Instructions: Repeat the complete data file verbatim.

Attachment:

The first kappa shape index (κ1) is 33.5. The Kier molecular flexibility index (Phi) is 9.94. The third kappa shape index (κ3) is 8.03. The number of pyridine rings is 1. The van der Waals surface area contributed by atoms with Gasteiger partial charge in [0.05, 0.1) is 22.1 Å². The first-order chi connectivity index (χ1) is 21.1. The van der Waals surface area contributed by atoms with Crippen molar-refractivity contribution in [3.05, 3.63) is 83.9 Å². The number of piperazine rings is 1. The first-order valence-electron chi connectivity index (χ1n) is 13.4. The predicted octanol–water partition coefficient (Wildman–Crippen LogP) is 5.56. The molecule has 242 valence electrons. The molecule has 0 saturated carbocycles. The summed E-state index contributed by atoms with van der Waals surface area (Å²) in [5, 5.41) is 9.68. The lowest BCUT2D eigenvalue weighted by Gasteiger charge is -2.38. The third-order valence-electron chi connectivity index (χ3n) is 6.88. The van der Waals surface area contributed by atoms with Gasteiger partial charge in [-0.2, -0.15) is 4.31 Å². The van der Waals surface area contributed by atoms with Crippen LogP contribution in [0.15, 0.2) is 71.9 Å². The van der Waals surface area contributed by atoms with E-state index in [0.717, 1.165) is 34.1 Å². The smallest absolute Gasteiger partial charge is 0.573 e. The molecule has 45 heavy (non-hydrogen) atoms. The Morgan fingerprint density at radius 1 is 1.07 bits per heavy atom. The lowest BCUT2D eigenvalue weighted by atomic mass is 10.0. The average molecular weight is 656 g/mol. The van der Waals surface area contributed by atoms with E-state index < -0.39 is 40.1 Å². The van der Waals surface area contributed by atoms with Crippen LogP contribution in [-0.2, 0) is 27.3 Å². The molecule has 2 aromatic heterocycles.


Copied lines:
The first kappa shape index (κ1) is 33.5. The Kier molecular flexibility index (Phi) is 9.94. The third kappa shape index (κ3) is 8.03. The number of pyridine rings is 1. The van der Waals surface area contributed by atoms with Gasteiger partial charge in [0.05, 0.1) is 22.1 Å². The first-order chi connectivity index (χ1) is 21.1. The van der Waals surface area contributed by atoms with Crippen molar-refractivity contribution in [3.05, 3.63) is 83.9 Å². The number of piperazine rings is 1. The first-order valence-electron chi connectivity index (χ1n) is 13.4. The predicted octanol–water partition coefficient (Wildman–Crippen LogP) is 5.56. The molecule has 242 valence electrons. The molecule has 0 saturated carbocycles. The summed E-state index contributed by atoms with van der Waals surface area (Å²) in [5, 5.41) is 9.68. The lowest BCUT2D eigenvalue weighted by Gasteiger charge is -2.38. The third-order valence-electron chi connectivity index (χ3n) is 6.88. The van der Waals surface area contributed by atoms with Gasteiger partial charge in [-0.2, -0.15) is 4.31 Å². The van der Waals surface area contributed by atoms with Crippen LogP contribution in [0.15, 0.2) is 71.9 Å². The van der Waals surface area contributed by atoms with E-state index in [0.717, 1.165) is 34.1 Å². The smallest absolute Gasteiger partial charge is 0.573 e. The molecule has 45 heavy (non-hydrogen) atoms. The Morgan fingerprint density at radius 1 is 1.07 bits per heavy atom. The lowest BCUT2D eigenvalue weighted by atomic mass is 10.0. The average molecular weight is 656 g/mol. The van der Waals surface area contributed by atoms with E-state index < -0.39 is 40.1 Å². The van der Waals surface area contributed by atoms with Crippen LogP contribution in [-0.2, 0) is 27.3 Å². The molecule has 2 aromatic heterocycles.